World News

Woman accused of ‘claiming to be her ex to pocket £40,000 in life insurance’

A woman accused of claiming to be her ex-partner to pocket nearly £40,000 in life insurance has been bailed.

Jennifer Burton, 50, appeared before magistrates charged one count of fraud by false representation on Monday.

She was sent to crown court after Teesside Magistrates Court heard she allegedly carried out the fraud for five months in 2012.

Prosecutor Rachel Butt said during the hearing that Burton falsely signed forms in relation to Phoenix Life and received a cheque of just under £40,000, TeessideLive reports.

Burton, of Ingleby Barwick, Stockton-on-Tees, was accused of committing the crime in Stockton between September 1, 2012 and November 7, 2012.

She was charged with dishonestly making a false representation that she was the male victim and entitled to the proceeds of an endowment policy in order to gain a cheque of £39,646.74.

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The blonde defendant appeared in the dock wearing a black blazer and trousers and a spotted white shirt.

She entered no pleas during the short hearing.

Chair of the bench Martin Slimings told Burton that her case would have to sent to Teesside Crown Court.

He said: "Because of the high value of this offence and the breach of trust we cannot deal with this at the Magistrates' Court.

"Therefore we are going to send this at the Crown Court.

"You will make a first appearance at Teesside Crown Court on 21st December at 10 o'clock."

Burton was handed unconditional bail until that date.

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Price of NHS dental treatments to rise by up to £13 post-lockdown

Dental treatments like crowns and root canals look set to be made more expensive as prices are hiked by £13.

Standard operations such as dentures and removing teeth will be made more expensive as NHS dental charges are set to surge by 5%.

The changes were set to be enforced on April 1 but were pushed back due to the pandemic, The Sun reported.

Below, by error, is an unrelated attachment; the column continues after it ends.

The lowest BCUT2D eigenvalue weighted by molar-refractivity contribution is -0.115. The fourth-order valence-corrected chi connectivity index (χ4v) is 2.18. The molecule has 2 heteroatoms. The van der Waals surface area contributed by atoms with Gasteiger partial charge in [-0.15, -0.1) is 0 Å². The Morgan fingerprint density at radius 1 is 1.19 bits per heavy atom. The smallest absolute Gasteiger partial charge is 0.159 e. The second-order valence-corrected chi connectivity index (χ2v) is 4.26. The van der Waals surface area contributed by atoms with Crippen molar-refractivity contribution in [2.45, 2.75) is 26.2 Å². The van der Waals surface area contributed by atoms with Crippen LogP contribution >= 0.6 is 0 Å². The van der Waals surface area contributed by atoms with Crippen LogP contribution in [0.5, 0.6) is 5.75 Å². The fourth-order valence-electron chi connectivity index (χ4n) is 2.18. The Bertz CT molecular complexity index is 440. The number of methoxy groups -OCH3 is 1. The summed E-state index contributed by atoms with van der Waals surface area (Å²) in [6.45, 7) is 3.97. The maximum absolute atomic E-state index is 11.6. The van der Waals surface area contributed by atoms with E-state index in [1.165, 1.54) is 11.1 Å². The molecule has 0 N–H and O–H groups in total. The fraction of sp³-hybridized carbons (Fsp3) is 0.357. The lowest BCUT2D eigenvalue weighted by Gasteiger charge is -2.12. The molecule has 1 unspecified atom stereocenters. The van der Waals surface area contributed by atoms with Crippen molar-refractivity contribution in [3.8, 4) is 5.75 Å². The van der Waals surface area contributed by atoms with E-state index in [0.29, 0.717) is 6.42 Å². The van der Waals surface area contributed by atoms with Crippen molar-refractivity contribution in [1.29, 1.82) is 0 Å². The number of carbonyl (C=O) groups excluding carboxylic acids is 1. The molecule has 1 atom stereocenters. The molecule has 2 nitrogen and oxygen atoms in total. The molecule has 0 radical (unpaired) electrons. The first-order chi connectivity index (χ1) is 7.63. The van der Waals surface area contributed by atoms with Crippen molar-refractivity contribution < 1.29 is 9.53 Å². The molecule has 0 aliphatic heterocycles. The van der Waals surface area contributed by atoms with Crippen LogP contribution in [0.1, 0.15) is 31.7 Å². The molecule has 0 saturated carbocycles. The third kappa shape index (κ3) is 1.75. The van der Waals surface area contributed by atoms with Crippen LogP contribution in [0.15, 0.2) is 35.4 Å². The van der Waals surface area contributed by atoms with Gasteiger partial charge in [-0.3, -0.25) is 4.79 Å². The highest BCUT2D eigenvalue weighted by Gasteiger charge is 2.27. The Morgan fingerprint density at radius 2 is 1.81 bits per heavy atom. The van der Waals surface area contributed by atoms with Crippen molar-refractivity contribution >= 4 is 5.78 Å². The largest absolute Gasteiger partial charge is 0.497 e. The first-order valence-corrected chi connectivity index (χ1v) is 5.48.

But the increases will take hold from December 14 meaning patients have just two weeks to avoid the extra charge.

Experts estimate that nearly 19 million dental appointments have been missed this year due to coronavirus.

Under the new prices, a routine check-up will increase by £1.10 from £22.70 to £23.80.

Treatments such as root canals or removing teeth will rise by £3.10 from £62.10 to £65.20.

Meanwhile, more complex procedures like crowns, dentures and bridges rise by £13.50 from £269.30 to £282.80.

Dentists have since fumed that health professionals are "not tax collectors" as they fear expensive procedures will put patients on.

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Speaking To The Sun, Dave Cottam, Chair of the British Dental Association’s General Dental Practice, said: "This inflation-busting hike won’t put an extra penny into a service in crisis, or help millions currently unable to get an appointment.

"We’ve appealed to the government for support to bring down the backlogs. Sadly this short-sighted approach will only give lower-income, higher-risk patients more reasons not to attend."

It comes after the BDA warned that practices are operating at a fraction of their usual capacity.

  • Nearly 2,500 coronavirus deaths in 1 week in England and Wales – highest since May

Hundreds of dentists could be forced to close in the next year without extra support, according to reports, as patients avoid sitting in the chair.

Coronavirus regulations mean dentists have had to reduce the numbers they treat in order to clean the surgery between patients to minimise the risk of transmitting the virus.

NHS data shows 19 million fewer treatments – which includes both appointments for emergency treatment and check-ups – were offered in England between March and October in 2020, compared to 2019.

The BDA previously warned that the reduction in the number of patients seen, paired with the closing of dentists, could have a dramatic impact on patients' oral health.

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World News

Beautician blocked by Facebook over nipple tattoos for women with breast cancer

A beautician who offers women 3D nipple tattoos post-breast cancer surgery has slammed Facebook and Instagram after her accounts were blocked for sexual imagery.

Helen Frost, from Melling in Merseyside, was first introduced to the process by one of her beauty salon clients.

The 45-year-old initially offered half-price brow tattooing to those who lost their eyebrows through chemotherapy, before giving support to women suffering from breast cancer.

However, she was unable to post images of her work on Facebook or Instagram.

Helen told the Liverpool Echo her accounts had previously been blocked for weeks or even months.